Bitcoin, after its meteoric rise culminating in its peak at $19,783.06 on Dec. 16, subsequently collapsed, falling below $8,000 on Feb. 2. Although some may believe that cryptocurrencies can be used as a form of digital money, they are not backed by any major institutions. There is no suggestion or guarantee regarding the price they should trade at, meaning any price they can be purchased at or sold for is speculative. And this is true whether they are used as a form of digital currency or as a speculative investment. This doesn’t mean that people shouldn’t invest in bitcoin, but they should be comfortable with losing the money they invest, just like putting money on snake eyes or buying a lottery ticket. Yet the spectacular heights of bitcoin and other cryptocurrencies make them often too tantalizing not to invest in, despite the damage their inevitable collapse will precipitate.

Compounding this enticing nature of cryptocurrencies is that they are very difficult to regulate, and even amid governmental regulation attempts, their speculative growth has continued.

 “In April 2014, several Chinese bitcoin exchanges had their bank accounts closed,” said Jon Martindale of Digital Trend, in a discussion of regulation attempts by the Chinese government in late 2013.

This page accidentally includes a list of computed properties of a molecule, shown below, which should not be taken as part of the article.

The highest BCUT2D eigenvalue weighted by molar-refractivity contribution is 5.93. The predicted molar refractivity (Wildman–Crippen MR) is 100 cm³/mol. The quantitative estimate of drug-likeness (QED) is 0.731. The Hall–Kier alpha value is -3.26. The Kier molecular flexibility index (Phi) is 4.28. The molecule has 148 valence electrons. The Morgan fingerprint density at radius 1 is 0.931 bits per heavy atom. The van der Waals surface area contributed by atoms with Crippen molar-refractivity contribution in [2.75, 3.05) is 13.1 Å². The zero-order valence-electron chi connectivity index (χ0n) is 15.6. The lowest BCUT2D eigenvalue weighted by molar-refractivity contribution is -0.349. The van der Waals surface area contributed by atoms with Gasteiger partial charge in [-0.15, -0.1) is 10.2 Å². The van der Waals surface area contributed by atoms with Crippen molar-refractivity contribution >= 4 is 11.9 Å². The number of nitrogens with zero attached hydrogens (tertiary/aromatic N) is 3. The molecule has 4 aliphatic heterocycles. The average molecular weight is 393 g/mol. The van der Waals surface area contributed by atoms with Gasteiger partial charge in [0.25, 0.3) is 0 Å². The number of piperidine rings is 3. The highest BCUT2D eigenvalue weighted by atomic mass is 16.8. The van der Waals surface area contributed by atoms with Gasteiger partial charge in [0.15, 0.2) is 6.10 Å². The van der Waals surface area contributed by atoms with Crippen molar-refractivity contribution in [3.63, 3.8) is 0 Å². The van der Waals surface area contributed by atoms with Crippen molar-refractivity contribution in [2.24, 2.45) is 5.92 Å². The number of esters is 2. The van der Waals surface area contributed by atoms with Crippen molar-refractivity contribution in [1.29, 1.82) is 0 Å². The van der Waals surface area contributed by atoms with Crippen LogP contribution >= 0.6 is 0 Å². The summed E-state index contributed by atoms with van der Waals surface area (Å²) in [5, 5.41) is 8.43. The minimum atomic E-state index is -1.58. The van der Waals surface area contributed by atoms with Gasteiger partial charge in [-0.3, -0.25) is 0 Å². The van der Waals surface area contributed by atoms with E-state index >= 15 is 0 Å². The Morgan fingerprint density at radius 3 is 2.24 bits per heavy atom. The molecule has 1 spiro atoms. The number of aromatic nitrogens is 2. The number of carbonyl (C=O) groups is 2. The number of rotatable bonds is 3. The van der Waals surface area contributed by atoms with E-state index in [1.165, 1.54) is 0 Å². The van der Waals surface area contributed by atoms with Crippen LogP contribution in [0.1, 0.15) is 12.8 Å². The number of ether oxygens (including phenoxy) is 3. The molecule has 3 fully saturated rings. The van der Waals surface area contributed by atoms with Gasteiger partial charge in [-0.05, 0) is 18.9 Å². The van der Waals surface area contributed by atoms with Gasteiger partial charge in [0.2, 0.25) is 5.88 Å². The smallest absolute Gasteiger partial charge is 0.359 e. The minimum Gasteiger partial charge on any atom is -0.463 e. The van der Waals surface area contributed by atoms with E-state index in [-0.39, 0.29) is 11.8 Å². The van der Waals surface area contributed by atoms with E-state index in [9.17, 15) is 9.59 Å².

But due to certain loopholes in the regulations, the exchanges continued to do business, and bitcoin’s price continued to rise in the following days.

 “While some of those instances [of bitcoin regulation] are more concerning than others, none of it has stopped bitcoin’s growth,” Martingale continued. 

This obstinate growth can certainly be attributed to bitcoin’s speculative nature, but it is also linked to certain structural issues with regulating cryptocurrencies. If they were regulated in one country, an intent trader or investor could employ a VPN or proxy to hide their location to bypass the laws. And if regulations were specific against one cryptocurrency, then traders could circumvent the regulations by easily converting it to another. Proper financial regulation is crucial to preventing economic collapse.

“Too much trading of mortgage-related securities led to the global financial crisis [in 2008],” wrote Hersh Shefrin of Santa Clara University. “In contrast, sound financial regulation places restraints on our collective tendency to engage in excessive speculative activity.”

Without substantive regulation, cryptocurrencies will continue to have the speculative volatility that puts people’s investments at risk of annihilation. Unfortunately, cryptocurrencies are considerably difficult, if not nearly impossible, to regulate effectively because they transcend regulatory bodies in individual countries and their speculative growth has continued amidst attempts to control them. If investing in cryptocurrencies continues to grow in popularity, the damage they will cause will grow proportionally.